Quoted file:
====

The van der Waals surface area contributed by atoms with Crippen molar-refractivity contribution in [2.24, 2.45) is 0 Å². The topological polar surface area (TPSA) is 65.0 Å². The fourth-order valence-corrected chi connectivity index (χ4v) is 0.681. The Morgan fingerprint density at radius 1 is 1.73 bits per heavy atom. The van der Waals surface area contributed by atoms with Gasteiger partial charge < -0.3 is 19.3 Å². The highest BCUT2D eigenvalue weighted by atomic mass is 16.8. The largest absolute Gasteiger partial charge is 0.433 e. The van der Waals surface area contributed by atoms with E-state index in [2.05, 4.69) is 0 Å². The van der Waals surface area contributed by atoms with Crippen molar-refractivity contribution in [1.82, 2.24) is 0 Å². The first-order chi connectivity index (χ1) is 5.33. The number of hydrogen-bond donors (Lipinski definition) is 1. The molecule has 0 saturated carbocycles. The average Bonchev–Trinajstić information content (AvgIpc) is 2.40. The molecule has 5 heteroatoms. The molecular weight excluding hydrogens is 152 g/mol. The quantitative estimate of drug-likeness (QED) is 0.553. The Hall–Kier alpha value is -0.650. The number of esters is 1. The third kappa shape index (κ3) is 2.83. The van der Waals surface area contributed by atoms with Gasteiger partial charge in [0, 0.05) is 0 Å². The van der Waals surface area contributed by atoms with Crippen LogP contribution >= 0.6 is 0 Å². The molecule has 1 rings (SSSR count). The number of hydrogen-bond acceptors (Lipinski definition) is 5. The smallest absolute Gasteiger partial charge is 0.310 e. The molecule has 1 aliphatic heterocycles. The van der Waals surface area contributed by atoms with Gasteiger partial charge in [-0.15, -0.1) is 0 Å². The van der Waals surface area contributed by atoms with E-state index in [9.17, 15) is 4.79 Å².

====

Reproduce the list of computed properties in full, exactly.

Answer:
The van der Waals surface area contributed by atoms with Crippen molar-refractivity contribution in [2.24, 2.45) is 0 Å². The topological polar surface area (TPSA) is 65.0 Å². The fourth-order valence-corrected chi connectivity index (χ4v) is 0.681. The Morgan fingerprint density at radius 1 is 1.73 bits per heavy atom. The van der Waals surface area contributed by atoms with Gasteiger partial charge < -0.3 is 19.3 Å². The highest BCUT2D eigenvalue weighted by atomic mass is 16.8. The largest absolute Gasteiger partial charge is 0.433 e. The van der Waals surface area contributed by atoms with E-state index in [2.05, 4.69) is 0 Å². The van der Waals surface area contributed by atoms with Crippen molar-refractivity contribution in [1.82, 2.24) is 0 Å². The first-order chi connectivity index (χ1) is 5.33. The number of hydrogen-bond donors (Lipinski definition) is 1. The molecule has 0 saturated carbocycles. The average Bonchev–Trinajstić information content (AvgIpc) is 2.40. The molecule has 5 heteroatoms. The molecular weight excluding hydrogens is 152 g/mol. The quantitative estimate of drug-likeness (QED) is 0.553. The Hall–Kier alpha value is -0.650. The number of esters is 1. The third kappa shape index (κ3) is 2.83. The van der Waals surface area contributed by atoms with Gasteiger partial charge in [0, 0.05) is 0 Å². The van der Waals surface area contributed by atoms with Crippen LogP contribution >= 0.6 is 0 Å². The molecule has 1 rings (SSSR count). The number of hydrogen-bond acceptors (Lipinski definition) is 5. The smallest absolute Gasteiger partial charge is 0.310 e. The molecule has 1 aliphatic heterocycles. The van der Waals surface area contributed by atoms with Gasteiger partial charge in [-0.15, -0.1) is 0 Å². The van der Waals surface area contributed by atoms with E-state index in [9.17, 15) is 4.79 Å².